Yesterday Anna came home. It was so good to be together as a family again. She was so glad to be back, and we all felt the same. We had planned to go out for lunch but she wanted to just go home and do that another time. It was very interesting watching her. She took the time to look all over the house. She soaked up all the sights and smells of home. She sat for a while just looking around, as if she were saying hello to the house and the house was welcoming her back. After eating, playing, hugging, and praying, she went to sleep. I was a little bit worried because she is a little night owl like me and I thought she might be up all night. She came down for dinner and went right back to bed. When I came up for the night she was asleep in our bed. She had expressed the desire to sleep in our room that night, so we let her. She slept straight through the night.

Two years ago this month we bought our house. It’s a very old New England house that seems to naturally serve the idea of creating an atmosphere of comfort, safety, and rest. Being a pastor, we wanted a place that would allow us to provide a place for people to come and rest and be renewed and revived. For me, a good picture of what we wanted was our own version of a Rivendell….A safe place, where the enemy cannot come, where there is good fellowship with people who love you, where you can find grace, truth, wisdom, direction, and rest…a place you always want to get back to. It seemed clear to me that Anna was experiencing just that yesterday.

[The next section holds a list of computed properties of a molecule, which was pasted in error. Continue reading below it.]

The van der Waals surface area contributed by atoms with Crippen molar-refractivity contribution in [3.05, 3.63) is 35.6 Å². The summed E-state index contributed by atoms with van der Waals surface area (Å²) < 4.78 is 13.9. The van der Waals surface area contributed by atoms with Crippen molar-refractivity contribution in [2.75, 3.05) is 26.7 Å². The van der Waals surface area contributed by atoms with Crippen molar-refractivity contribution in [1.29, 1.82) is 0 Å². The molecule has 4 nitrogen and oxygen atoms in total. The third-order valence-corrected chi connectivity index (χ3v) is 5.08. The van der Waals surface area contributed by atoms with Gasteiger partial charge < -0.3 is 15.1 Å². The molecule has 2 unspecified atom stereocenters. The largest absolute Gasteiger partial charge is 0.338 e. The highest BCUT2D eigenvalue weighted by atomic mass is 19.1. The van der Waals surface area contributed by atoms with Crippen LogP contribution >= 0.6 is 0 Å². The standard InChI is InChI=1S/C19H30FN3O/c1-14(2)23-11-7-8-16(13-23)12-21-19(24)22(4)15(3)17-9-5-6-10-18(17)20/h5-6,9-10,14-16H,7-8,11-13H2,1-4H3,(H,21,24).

Of course the house can only do so much. It’s the people in it and what happens there that really transforms a place into a home. In Colossians 3:12-17 (NIV) Paul tells us what I believe home should be like:

Therefore, as God’s chosen people, holy and dearly loved, clothe yourselves with compassion, kindness, humility, gentleness and patience. Bear with each other and forgive one another if any of you has a grievance against someone. Forgive as the Lord forgave you. And over all these virtues put on love, which binds them all together in perfect unity.

Let the peace of Christ rule in your hearts, since as members of one body you were called to peace. And be thankful. Let the message of Christ dwell among you richly as you teach and admonish one another with all wisdom through psalms, hymns, and songs from the Spirit, singing to God with gratitude in your hearts. And whatever you do, whether in word or deed, do it all in the name of the Lord Jesus, giving thanks to God the Father through him.

Of course, Paul in this passage is talking about the Church, and what it should look like. But the Church is, after all, patterned after the family. God is our Father, Jesus is our brother, and our fellow Christians are all our brothers and sisters. The expectations for one are the same for the other.

If we live this passage at home, who would not want to be there? If we live this passage as a church, who would not want to be part of that spiritual family? How much would we aid in God’s work of healing, growing, and maturing the members of our physical and spiritual families if we live this out with one another?

Today I am recommitted to doing that. I hope you are committed to that too.

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